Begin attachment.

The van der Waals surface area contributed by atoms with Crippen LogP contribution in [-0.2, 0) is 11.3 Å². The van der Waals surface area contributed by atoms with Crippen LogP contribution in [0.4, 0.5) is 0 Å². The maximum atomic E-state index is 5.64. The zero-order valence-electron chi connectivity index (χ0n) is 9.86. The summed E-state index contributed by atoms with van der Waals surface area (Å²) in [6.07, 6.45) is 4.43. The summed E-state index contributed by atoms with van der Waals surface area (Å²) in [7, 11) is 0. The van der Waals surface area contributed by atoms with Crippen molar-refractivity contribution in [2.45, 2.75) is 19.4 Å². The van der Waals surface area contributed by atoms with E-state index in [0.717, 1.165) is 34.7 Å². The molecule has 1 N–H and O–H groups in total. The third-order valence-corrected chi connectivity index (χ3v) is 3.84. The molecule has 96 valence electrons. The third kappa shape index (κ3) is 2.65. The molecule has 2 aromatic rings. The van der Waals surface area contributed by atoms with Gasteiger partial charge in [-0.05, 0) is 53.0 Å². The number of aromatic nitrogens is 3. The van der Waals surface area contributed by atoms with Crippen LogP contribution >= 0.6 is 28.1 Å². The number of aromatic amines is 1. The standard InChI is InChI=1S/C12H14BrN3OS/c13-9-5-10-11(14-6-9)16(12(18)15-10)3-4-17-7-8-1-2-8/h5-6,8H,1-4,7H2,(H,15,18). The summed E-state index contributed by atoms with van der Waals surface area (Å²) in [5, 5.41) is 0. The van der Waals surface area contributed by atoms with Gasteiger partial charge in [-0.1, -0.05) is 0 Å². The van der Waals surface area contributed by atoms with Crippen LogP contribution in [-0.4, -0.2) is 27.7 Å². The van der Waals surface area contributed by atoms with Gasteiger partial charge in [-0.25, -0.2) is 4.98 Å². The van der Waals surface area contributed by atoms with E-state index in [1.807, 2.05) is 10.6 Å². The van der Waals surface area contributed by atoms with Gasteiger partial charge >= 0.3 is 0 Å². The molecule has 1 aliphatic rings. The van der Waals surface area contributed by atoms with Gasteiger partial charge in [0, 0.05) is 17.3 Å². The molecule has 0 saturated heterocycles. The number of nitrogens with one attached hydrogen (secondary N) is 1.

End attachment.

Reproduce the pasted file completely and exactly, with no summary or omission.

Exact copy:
The van der Waals surface area contributed by atoms with Crippen LogP contribution in [-0.2, 0) is 11.3 Å². The van der Waals surface area contributed by atoms with Crippen LogP contribution in [0.4, 0.5) is 0 Å². The maximum atomic E-state index is 5.64. The zero-order valence-electron chi connectivity index (χ0n) is 9.86. The summed E-state index contributed by atoms with van der Waals surface area (Å²) in [6.07, 6.45) is 4.43. The summed E-state index contributed by atoms with van der Waals surface area (Å²) in [7, 11) is 0. The van der Waals surface area contributed by atoms with Crippen molar-refractivity contribution in [2.45, 2.75) is 19.4 Å². The van der Waals surface area contributed by atoms with E-state index in [0.717, 1.165) is 34.7 Å². The molecule has 1 N–H and O–H groups in total. The third-order valence-corrected chi connectivity index (χ3v) is 3.84. The molecule has 96 valence electrons. The third kappa shape index (κ3) is 2.65. The molecule has 2 aromatic rings. The van der Waals surface area contributed by atoms with Gasteiger partial charge in [-0.05, 0) is 53.0 Å². The number of aromatic nitrogens is 3. The van der Waals surface area contributed by atoms with Crippen LogP contribution >= 0.6 is 28.1 Å². The number of aromatic amines is 1. The standard InChI is InChI=1S/C12H14BrN3OS/c13-9-5-10-11(14-6-9)16(12(18)15-10)3-4-17-7-8-1-2-8/h5-6,8H,1-4,7H2,(H,15,18). The summed E-state index contributed by atoms with van der Waals surface area (Å²) in [5, 5.41) is 0. The van der Waals surface area contributed by atoms with Gasteiger partial charge in [-0.1, -0.05) is 0 Å². The van der Waals surface area contributed by atoms with Crippen LogP contribution in [-0.4, -0.2) is 27.7 Å². The van der Waals surface area contributed by atoms with Gasteiger partial charge in [-0.25, -0.2) is 4.98 Å². The van der Waals surface area contributed by atoms with E-state index in [1.807, 2.05) is 10.6 Å². The van der Waals surface area contributed by atoms with Gasteiger partial charge >= 0.3 is 0 Å². The molecule has 1 aliphatic rings. The van der Waals surface area contributed by atoms with Gasteiger partial charge in [0, 0.05) is 17.3 Å². The molecule has 0 saturated heterocycles. The number of nitrogens with one attached hydrogen (secondary N) is 1.